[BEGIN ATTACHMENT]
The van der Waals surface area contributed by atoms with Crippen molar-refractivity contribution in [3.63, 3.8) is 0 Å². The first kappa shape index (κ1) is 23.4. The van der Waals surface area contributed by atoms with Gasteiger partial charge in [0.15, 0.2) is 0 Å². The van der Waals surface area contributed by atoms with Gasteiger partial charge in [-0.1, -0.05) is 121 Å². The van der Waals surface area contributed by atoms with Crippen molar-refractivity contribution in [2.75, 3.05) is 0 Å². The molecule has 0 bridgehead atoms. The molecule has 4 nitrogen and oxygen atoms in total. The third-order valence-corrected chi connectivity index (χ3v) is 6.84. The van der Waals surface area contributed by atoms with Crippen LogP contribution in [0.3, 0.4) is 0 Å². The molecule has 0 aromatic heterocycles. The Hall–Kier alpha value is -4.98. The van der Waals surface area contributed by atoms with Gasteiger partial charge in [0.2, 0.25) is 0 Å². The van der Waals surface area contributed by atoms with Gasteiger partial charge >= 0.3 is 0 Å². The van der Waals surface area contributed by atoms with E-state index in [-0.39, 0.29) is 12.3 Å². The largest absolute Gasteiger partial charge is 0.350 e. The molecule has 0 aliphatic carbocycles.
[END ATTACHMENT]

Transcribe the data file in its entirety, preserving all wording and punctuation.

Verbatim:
The van der Waals surface area contributed by atoms with Crippen molar-refractivity contribution in [3.63, 3.8) is 0 Å². The first kappa shape index (κ1) is 23.4. The van der Waals surface area contributed by atoms with Gasteiger partial charge in [0.15, 0.2) is 0 Å². The van der Waals surface area contributed by atoms with Gasteiger partial charge in [-0.1, -0.05) is 121 Å². The van der Waals surface area contributed by atoms with Crippen molar-refractivity contribution in [2.75, 3.05) is 0 Å². The molecule has 0 bridgehead atoms. The molecule has 4 nitrogen and oxygen atoms in total. The third-order valence-corrected chi connectivity index (χ3v) is 6.84. The van der Waals surface area contributed by atoms with Crippen LogP contribution in [0.3, 0.4) is 0 Å². The molecule has 0 aromatic heterocycles. The Hall–Kier alpha value is -4.98. The van der Waals surface area contributed by atoms with Gasteiger partial charge in [0.2, 0.25) is 0 Å². The van der Waals surface area contributed by atoms with Gasteiger partial charge >= 0.3 is 0 Å². The van der Waals surface area contributed by atoms with E-state index in [-0.39, 0.29) is 12.3 Å². The largest absolute Gasteiger partial charge is 0.350 e. The molecule has 0 aliphatic carbocycles.